Title: Random Polynomials and Expected Complexity of Real Solving
Speaker: Dr. Elias Tsigaridas (PolSys group, INRIA Paris-Rocquencourt, France)
Time: 15:00, Thursday, November 1st, 2012
Venue: Lecture Room, 3rd Floor, Building #5, State Key Laboratory of Computer Science, Institute of Software, Chinese Academy of Sciences
We present a probabilistic analysis to shed light to the following questions: Why do random polynomials seem to have few, and well separated real roots, on the average? Why do algorithms based on exact computations for real root isolation perform comparatively well or even better than numerical ones? We exploit results by Kac and by Edelman and Kostlan and we use tools from statistical physics in order to estimate the real root separation of degree d polynomials with i.i.d. coefficients that follow two zero-mean normal distributions, and to obtain the expected (Boolean) complexity of STURM solver. We also prove that the expected number of real roots of a degree d random polynomial in the Bernstein basis is \sqrt{2d}\pm O(1), when the coefficients are i.i.d. variables with moderate standard deviation.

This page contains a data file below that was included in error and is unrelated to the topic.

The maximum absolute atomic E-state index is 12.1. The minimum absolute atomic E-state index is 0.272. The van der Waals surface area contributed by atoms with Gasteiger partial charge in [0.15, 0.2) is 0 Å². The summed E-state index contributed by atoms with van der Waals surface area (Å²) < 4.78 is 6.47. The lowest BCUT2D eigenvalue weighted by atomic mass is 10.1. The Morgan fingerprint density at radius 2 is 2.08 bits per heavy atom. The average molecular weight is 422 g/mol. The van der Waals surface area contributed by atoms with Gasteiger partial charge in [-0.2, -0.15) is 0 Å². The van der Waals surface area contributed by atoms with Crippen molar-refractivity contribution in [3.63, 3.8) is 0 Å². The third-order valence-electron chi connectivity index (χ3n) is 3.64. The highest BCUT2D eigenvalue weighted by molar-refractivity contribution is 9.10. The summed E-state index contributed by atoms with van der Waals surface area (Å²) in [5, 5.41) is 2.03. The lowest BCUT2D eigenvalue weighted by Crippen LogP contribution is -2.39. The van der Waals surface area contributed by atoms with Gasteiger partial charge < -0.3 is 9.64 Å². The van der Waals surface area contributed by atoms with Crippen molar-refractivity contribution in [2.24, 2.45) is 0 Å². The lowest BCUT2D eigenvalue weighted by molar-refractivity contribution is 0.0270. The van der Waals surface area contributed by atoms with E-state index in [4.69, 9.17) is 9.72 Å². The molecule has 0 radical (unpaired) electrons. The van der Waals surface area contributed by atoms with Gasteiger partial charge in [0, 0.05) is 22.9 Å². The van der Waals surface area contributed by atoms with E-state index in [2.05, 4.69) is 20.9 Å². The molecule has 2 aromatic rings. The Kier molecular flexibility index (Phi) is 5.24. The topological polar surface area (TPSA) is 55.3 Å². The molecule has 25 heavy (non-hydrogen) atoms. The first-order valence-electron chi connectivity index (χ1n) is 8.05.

Joint work with Ioannis Emiris and Andre Galligo.